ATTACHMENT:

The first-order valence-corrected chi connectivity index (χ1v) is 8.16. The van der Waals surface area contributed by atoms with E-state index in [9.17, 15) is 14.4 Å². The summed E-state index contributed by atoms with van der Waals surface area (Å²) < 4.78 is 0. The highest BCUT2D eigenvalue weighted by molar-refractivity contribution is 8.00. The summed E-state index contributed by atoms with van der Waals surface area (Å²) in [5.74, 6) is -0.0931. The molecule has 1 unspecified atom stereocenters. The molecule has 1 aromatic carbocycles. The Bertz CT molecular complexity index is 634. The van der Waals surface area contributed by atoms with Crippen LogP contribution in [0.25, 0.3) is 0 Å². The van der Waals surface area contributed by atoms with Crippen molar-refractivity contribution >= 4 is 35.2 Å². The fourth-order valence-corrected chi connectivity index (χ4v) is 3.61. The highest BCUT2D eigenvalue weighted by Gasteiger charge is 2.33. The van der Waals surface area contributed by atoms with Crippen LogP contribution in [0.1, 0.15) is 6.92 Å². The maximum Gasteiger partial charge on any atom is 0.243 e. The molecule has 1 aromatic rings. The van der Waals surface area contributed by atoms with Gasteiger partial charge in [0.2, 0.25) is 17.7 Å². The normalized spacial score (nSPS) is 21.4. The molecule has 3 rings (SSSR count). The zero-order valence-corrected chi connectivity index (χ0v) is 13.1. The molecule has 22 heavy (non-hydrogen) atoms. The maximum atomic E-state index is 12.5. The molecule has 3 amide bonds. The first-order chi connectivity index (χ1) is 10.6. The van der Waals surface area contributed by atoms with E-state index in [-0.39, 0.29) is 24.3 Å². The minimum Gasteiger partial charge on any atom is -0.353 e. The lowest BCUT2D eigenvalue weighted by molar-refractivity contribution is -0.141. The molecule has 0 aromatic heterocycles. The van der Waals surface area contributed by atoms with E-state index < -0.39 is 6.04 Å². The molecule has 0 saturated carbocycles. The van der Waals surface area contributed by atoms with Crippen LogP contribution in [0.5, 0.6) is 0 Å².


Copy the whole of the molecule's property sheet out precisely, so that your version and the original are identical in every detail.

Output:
The first-order valence-corrected chi connectivity index (χ1v) is 8.16. The van der Waals surface area contributed by atoms with E-state index in [9.17, 15) is 14.4 Å². The summed E-state index contributed by atoms with van der Waals surface area (Å²) < 4.78 is 0. The highest BCUT2D eigenvalue weighted by molar-refractivity contribution is 8.00. The summed E-state index contributed by atoms with van der Waals surface area (Å²) in [5.74, 6) is -0.0931. The molecule has 1 unspecified atom stereocenters. The molecule has 1 aromatic carbocycles. The Bertz CT molecular complexity index is 634. The van der Waals surface area contributed by atoms with Crippen LogP contribution in [0.25, 0.3) is 0 Å². The van der Waals surface area contributed by atoms with Crippen molar-refractivity contribution >= 4 is 35.2 Å². The fourth-order valence-corrected chi connectivity index (χ4v) is 3.61. The highest BCUT2D eigenvalue weighted by Gasteiger charge is 2.33. The van der Waals surface area contributed by atoms with Crippen LogP contribution in [0.1, 0.15) is 6.92 Å². The maximum Gasteiger partial charge on any atom is 0.243 e. The molecule has 1 aromatic rings. The van der Waals surface area contributed by atoms with Gasteiger partial charge in [0.2, 0.25) is 17.7 Å². The normalized spacial score (nSPS) is 21.4. The molecule has 3 rings (SSSR count). The zero-order valence-corrected chi connectivity index (χ0v) is 13.1. The molecule has 22 heavy (non-hydrogen) atoms. The maximum atomic E-state index is 12.5. The molecule has 3 amide bonds. The first-order chi connectivity index (χ1) is 10.6. The van der Waals surface area contributed by atoms with E-state index in [-0.39, 0.29) is 24.3 Å². The minimum Gasteiger partial charge on any atom is -0.353 e. The lowest BCUT2D eigenvalue weighted by molar-refractivity contribution is -0.141. The molecule has 0 aromatic heterocycles. The van der Waals surface area contributed by atoms with E-state index < -0.39 is 6.04 Å². The molecule has 0 saturated carbocycles. The van der Waals surface area contributed by atoms with Crippen LogP contribution in [0.5, 0.6) is 0 Å².